Full text: British engineering industry

as it is known and practised in this country, is really beneficial 
or the point at which additional schooling is a waste of time and 
money. 
It may be pointed out, however, that in the new School Bill 
already introduced in the House of Commons, it is proposed com- 
pulsorily to extend education by one year, as from September, 1932, 
thus involving great additional expenditure, local and national, for 
the provision of schools, school accommodation, teaching staffs, ete. 
But having provided this additional facility, which on the face of 
it they must be presumed to regard as a benefit to the children 
and therefore to the parents, they propose to pay the parents for 
making use of it. It is not necessary to emphasise the inherent 
absurdity of these proposals, because in fact they have very little 
connection with education and are mainly an attempt to bring 
down the figures of unemployment by preventing young persons 
at any cost from going into employment for another year. It is 
estimated that on the introduction of the new scheme industry 
will lose one-fifth of its new recruits just at a time when there will 
be a national decline in the number of juveniles available for 
smployment. 
In any case, however, the money which is so expended involves 
an additional burden on the tax-payer and by so much reduces the 
capital available for industry, and therefore will eventually help 
to increase the very unemployment which the measure is intended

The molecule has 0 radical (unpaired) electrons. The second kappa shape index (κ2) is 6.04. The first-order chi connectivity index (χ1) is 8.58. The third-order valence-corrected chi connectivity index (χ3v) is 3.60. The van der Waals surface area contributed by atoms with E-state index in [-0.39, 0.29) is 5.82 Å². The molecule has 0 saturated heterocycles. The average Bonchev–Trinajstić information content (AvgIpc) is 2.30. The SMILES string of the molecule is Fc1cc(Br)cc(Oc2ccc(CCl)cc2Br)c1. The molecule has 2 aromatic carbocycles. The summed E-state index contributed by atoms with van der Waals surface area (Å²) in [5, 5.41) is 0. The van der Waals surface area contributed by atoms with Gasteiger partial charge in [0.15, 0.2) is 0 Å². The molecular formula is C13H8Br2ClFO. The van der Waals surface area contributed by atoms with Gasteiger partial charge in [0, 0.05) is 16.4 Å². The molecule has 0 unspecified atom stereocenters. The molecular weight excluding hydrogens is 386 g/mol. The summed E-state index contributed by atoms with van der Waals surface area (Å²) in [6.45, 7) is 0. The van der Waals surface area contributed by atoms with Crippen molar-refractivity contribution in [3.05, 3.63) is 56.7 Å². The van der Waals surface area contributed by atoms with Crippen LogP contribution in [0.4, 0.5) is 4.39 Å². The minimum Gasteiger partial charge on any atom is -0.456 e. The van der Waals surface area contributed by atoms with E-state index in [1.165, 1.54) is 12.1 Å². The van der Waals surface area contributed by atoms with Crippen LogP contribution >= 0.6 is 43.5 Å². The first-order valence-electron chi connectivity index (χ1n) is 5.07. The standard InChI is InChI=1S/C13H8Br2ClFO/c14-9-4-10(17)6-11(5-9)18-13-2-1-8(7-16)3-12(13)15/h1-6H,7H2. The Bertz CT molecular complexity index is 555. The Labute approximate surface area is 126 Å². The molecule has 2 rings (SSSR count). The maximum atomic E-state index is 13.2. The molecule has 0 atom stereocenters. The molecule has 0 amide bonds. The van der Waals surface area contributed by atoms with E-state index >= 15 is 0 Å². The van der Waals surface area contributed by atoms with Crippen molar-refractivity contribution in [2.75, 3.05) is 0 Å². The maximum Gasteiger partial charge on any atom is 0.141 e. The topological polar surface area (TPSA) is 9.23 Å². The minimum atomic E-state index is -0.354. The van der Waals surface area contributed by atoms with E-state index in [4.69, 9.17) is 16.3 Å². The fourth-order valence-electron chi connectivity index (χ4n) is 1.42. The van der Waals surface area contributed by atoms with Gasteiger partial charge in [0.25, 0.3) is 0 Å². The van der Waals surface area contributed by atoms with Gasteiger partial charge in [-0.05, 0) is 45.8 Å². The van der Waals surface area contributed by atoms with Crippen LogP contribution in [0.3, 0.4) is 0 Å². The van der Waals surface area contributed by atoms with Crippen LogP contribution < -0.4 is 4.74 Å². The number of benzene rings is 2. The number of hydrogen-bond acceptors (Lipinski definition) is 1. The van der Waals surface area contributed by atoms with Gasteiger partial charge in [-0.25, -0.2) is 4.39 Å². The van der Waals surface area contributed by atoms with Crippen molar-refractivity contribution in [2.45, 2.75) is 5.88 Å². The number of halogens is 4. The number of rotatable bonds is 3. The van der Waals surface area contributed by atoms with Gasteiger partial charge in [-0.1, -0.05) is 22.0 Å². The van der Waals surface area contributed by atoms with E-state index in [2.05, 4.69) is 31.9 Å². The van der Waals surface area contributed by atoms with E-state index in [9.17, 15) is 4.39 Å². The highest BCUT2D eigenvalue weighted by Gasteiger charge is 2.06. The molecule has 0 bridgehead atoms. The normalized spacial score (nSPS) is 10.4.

bo combat. 
NEW LEGISLATION. 
~ There are other burdens to be imposed upon industry by the 
Rovernment. Another Factory Bill is threatened. 
There is no desire in industry to escape proper obligations for 
ensuring life and health. Least of all is this the case in engineermg. 
But Factory Acts commonly involve fresh capital expenditure 
to industry for the putting in of this or that precaution or changing 
of former protective appliances to comply with new and rigid 
demands. There never was a time when capital for such purposes 
is so difficult for industry to obtain. Also, new Factory Acts 
ssually mean more inspectors. These have to be paid either 
directly by the industry or by the tax-payer. 
It is proposed to revise the legislation relating to Workmen's 
Compensation. On the basis of previous experience it is hardly 
reasonable to expect such revision to be in the direction of reduction 
In costs.
	        
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